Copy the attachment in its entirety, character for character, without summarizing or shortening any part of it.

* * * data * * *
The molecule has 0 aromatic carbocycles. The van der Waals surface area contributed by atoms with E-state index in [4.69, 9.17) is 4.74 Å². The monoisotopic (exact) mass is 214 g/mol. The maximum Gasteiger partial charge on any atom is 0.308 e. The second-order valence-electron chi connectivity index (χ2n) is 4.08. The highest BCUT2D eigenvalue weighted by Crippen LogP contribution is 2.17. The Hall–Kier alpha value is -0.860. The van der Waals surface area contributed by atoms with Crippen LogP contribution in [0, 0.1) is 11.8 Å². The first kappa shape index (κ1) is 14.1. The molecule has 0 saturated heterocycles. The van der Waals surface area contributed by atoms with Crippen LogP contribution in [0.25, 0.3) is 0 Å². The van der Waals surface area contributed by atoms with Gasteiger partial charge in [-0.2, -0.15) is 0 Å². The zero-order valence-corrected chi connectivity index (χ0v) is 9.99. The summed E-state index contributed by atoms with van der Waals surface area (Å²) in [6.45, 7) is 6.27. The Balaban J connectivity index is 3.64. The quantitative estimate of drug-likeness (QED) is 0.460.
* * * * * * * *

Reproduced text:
The molecule has 0 aromatic carbocycles. The van der Waals surface area contributed by atoms with E-state index in [4.69, 9.17) is 4.74 Å². The monoisotopic (exact) mass is 214 g/mol. The maximum Gasteiger partial charge on any atom is 0.308 e. The second-order valence-electron chi connectivity index (χ2n) is 4.08. The highest BCUT2D eigenvalue weighted by Crippen LogP contribution is 2.17. The Hall–Kier alpha value is -0.860. The van der Waals surface area contributed by atoms with Crippen LogP contribution in [0, 0.1) is 11.8 Å². The first kappa shape index (κ1) is 14.1. The molecule has 0 saturated heterocycles. The van der Waals surface area contributed by atoms with Crippen LogP contribution in [0.25, 0.3) is 0 Å². The van der Waals surface area contributed by atoms with Gasteiger partial charge in [-0.2, -0.15) is 0 Å². The zero-order valence-corrected chi connectivity index (χ0v) is 9.99. The summed E-state index contributed by atoms with van der Waals surface area (Å²) in [6.45, 7) is 6.27. The Balaban J connectivity index is 3.64. The quantitative estimate of drug-likeness (QED) is 0.460.